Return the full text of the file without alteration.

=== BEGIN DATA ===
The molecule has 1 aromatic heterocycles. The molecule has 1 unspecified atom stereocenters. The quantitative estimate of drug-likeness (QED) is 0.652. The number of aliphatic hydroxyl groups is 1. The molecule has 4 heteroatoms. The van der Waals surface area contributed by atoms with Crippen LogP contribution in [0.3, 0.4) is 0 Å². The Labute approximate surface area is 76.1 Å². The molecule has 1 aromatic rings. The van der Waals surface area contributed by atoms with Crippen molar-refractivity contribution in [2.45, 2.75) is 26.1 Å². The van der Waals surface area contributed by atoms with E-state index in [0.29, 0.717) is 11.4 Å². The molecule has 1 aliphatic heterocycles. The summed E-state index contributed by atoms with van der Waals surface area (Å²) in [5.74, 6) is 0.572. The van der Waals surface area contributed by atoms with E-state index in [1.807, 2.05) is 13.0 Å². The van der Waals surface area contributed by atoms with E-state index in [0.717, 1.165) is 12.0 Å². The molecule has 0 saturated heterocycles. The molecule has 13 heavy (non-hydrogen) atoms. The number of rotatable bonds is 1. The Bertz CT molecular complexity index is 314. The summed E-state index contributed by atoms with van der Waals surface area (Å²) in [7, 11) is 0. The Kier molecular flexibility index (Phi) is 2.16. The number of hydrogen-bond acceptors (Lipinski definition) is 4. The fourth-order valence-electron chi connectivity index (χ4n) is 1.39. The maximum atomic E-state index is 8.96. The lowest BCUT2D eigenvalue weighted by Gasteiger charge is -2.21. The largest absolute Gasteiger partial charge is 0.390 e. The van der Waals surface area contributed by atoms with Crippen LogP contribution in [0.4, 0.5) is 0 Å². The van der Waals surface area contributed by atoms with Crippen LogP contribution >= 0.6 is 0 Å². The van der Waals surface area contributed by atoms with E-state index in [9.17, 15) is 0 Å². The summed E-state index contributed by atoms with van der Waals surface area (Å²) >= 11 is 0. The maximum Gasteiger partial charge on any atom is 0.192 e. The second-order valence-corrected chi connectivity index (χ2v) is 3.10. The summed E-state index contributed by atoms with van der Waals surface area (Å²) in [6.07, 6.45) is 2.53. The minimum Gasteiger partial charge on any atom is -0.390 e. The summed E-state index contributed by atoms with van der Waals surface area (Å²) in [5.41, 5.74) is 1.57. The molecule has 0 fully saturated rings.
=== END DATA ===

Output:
The molecule has 1 aromatic heterocycles. The molecule has 1 unspecified atom stereocenters. The quantitative estimate of drug-likeness (QED) is 0.652. The number of aliphatic hydroxyl groups is 1. The molecule has 4 heteroatoms. The van der Waals surface area contributed by atoms with Crippen LogP contribution in [0.3, 0.4) is 0 Å². The Labute approximate surface area is 76.1 Å². The molecule has 1 aromatic rings. The van der Waals surface area contributed by atoms with Crippen molar-refractivity contribution in [2.45, 2.75) is 26.1 Å². The van der Waals surface area contributed by atoms with E-state index in [0.29, 0.717) is 11.4 Å². The molecule has 1 aliphatic heterocycles. The summed E-state index contributed by atoms with van der Waals surface area (Å²) in [5.74, 6) is 0.572. The van der Waals surface area contributed by atoms with E-state index in [1.807, 2.05) is 13.0 Å². The van der Waals surface area contributed by atoms with E-state index in [0.717, 1.165) is 12.0 Å². The molecule has 0 saturated heterocycles. The molecule has 13 heavy (non-hydrogen) atoms. The number of rotatable bonds is 1. The Bertz CT molecular complexity index is 314. The summed E-state index contributed by atoms with van der Waals surface area (Å²) in [7, 11) is 0. The Kier molecular flexibility index (Phi) is 2.16. The number of hydrogen-bond acceptors (Lipinski definition) is 4. The fourth-order valence-electron chi connectivity index (χ4n) is 1.39. The maximum atomic E-state index is 8.96. The lowest BCUT2D eigenvalue weighted by Gasteiger charge is -2.21. The largest absolute Gasteiger partial charge is 0.390 e. The van der Waals surface area contributed by atoms with Crippen LogP contribution in [0.4, 0.5) is 0 Å². The van der Waals surface area contributed by atoms with Crippen LogP contribution >= 0.6 is 0 Å². The van der Waals surface area contributed by atoms with E-state index in [9.17, 15) is 0 Å². The summed E-state index contributed by atoms with van der Waals surface area (Å²) >= 11 is 0. The maximum Gasteiger partial charge on any atom is 0.192 e. The second-order valence-corrected chi connectivity index (χ2v) is 3.10. The summed E-state index contributed by atoms with van der Waals surface area (Å²) in [6.07, 6.45) is 2.53. The minimum Gasteiger partial charge on any atom is -0.390 e. The summed E-state index contributed by atoms with van der Waals surface area (Å²) in [5.41, 5.74) is 1.57. The molecule has 0 fully saturated rings.